As you drive east on I-70 coming from the Rockies, there is a point where you seem to have stopped descending, but a sign says, “Trucks: Don’t be fooled. Four more miles of steep grades and sharp curves.” The message is that it would be premature to relax at this point, and vigilant driving is still required to safely reach flat ground.
In a previous column based on our recent book, Manufacturing Money (Amazon Digital, 2015), we explained how to maximize ROI. Here we describe some changes that business owners and managers can make on their way toward becoming a Black Belt in a manufacturing and distribution business.
As our new year unfolds, I wanted to write a post to remind myself of three pieces of advice. They are from Epictetus (55–135 AD), Marcus Aurelius (121–180 AD) and George Pólya (1887–1985). Epictetus and Aurelius are two famous Stoic philosophers of the past, and Pólya is a famous Hungarian mathematician.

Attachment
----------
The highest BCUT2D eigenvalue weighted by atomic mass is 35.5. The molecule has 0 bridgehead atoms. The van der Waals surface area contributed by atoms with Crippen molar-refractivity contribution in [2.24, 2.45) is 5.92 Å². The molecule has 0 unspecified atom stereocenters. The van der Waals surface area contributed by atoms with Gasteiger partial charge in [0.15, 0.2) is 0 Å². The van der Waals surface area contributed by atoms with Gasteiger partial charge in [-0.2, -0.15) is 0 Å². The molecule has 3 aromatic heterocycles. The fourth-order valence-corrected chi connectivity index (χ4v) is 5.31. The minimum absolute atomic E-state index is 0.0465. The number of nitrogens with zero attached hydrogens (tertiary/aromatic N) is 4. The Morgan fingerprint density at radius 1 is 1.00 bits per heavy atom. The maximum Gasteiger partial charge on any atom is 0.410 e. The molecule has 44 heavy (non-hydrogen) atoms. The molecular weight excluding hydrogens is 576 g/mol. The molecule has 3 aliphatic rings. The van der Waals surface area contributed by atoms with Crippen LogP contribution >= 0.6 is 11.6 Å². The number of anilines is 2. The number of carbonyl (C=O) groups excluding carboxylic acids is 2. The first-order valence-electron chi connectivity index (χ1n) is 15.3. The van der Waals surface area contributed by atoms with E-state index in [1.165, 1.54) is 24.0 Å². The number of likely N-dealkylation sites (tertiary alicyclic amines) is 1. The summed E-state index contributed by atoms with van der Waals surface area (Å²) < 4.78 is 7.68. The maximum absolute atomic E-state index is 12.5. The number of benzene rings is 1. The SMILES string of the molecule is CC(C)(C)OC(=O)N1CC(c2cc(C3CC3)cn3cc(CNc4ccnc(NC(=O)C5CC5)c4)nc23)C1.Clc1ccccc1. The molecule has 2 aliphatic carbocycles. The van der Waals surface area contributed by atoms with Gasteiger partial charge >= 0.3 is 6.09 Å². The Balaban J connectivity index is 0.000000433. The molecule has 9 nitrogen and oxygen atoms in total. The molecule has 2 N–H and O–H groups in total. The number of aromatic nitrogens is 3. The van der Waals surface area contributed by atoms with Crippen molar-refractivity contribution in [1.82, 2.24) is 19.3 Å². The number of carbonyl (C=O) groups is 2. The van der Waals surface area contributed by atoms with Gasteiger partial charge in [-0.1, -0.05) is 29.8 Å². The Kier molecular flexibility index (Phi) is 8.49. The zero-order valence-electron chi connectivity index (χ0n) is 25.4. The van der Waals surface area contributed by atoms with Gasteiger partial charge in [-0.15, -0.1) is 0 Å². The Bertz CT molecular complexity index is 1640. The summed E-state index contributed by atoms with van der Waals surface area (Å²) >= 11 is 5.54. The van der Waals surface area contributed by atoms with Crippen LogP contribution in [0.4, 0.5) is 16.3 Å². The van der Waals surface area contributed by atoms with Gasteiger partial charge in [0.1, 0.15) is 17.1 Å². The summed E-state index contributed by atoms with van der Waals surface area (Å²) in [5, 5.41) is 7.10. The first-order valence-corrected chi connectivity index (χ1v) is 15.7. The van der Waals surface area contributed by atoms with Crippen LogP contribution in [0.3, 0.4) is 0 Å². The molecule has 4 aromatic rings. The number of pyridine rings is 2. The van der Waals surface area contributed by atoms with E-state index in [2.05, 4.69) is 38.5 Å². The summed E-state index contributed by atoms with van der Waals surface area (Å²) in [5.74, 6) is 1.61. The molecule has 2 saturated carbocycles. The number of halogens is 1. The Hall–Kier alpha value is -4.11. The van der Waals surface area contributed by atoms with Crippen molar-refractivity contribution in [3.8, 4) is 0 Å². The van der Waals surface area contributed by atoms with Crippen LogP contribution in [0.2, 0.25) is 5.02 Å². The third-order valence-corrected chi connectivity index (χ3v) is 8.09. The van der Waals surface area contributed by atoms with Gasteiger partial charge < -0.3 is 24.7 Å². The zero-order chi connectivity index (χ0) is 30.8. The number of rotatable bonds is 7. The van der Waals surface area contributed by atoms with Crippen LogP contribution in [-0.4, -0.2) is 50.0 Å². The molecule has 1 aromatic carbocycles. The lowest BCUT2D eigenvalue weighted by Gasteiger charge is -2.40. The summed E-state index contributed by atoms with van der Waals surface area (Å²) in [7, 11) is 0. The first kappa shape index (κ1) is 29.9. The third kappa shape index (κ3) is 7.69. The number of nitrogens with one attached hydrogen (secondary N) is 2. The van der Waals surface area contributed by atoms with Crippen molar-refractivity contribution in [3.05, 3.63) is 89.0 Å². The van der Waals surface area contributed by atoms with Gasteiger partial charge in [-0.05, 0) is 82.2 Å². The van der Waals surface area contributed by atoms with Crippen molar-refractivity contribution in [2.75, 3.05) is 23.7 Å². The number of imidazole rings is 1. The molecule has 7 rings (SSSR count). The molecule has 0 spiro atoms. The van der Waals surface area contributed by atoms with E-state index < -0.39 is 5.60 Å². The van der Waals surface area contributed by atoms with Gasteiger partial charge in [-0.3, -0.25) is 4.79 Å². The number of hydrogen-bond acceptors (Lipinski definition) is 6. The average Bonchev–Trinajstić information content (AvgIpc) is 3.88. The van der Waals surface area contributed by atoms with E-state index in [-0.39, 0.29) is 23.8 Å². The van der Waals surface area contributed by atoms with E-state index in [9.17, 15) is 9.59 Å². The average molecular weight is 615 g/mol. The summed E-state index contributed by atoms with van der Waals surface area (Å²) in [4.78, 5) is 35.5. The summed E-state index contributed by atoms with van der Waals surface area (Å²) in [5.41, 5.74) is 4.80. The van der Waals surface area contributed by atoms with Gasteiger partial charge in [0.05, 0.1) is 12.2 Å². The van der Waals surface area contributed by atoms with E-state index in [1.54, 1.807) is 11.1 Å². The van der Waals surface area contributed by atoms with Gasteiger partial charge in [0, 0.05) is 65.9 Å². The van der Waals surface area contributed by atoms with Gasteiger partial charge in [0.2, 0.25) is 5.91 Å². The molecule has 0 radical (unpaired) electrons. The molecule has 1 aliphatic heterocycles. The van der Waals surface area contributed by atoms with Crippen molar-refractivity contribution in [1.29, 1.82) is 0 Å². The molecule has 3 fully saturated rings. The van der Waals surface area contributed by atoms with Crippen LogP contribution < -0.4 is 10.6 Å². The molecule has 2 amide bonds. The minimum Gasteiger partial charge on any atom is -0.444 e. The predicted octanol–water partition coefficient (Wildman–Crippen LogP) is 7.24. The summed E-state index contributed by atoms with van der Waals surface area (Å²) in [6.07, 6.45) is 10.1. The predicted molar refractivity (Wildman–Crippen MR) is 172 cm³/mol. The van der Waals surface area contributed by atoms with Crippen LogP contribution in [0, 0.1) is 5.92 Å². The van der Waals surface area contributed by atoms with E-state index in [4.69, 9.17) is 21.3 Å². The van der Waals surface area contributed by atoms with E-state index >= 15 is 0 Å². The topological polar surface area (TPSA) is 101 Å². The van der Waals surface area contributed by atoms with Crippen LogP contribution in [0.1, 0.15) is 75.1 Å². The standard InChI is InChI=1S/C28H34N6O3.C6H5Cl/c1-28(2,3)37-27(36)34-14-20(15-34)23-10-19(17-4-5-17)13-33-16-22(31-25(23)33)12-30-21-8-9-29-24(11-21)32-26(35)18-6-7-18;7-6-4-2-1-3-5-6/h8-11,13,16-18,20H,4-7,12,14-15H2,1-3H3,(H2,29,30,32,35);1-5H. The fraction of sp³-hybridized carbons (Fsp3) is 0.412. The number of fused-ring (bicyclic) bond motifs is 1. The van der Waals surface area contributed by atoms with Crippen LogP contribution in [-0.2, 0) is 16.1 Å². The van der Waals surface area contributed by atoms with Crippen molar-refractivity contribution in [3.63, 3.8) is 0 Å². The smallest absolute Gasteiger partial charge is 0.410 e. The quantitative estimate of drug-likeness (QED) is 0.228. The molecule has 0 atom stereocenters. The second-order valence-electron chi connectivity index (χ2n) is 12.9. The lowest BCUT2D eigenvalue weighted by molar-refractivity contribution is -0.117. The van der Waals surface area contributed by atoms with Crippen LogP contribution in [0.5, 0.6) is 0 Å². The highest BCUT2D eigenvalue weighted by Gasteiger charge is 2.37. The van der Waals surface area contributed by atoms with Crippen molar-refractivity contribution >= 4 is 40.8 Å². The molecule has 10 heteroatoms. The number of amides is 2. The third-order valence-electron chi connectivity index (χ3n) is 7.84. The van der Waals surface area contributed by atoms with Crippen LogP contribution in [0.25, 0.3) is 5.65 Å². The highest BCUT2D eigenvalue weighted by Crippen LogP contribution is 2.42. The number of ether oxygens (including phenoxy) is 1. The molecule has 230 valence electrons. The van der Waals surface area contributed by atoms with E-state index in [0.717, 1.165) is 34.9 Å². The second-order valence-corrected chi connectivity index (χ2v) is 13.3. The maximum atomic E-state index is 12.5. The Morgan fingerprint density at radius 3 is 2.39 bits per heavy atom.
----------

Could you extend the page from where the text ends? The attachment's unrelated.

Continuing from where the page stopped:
What can be done when a test is destructive? How do we characterize measurement error? How can we determine if a test method is adequate for a given product or application? How can we check for bias?
Who can be against apple pie, motherhood, or good measurements? This is why everyone stands up and salutes when we are told to maintain our measurement systems in good calibration. But what is good calibration? By what method will we achieve it? And how will we know when we have it?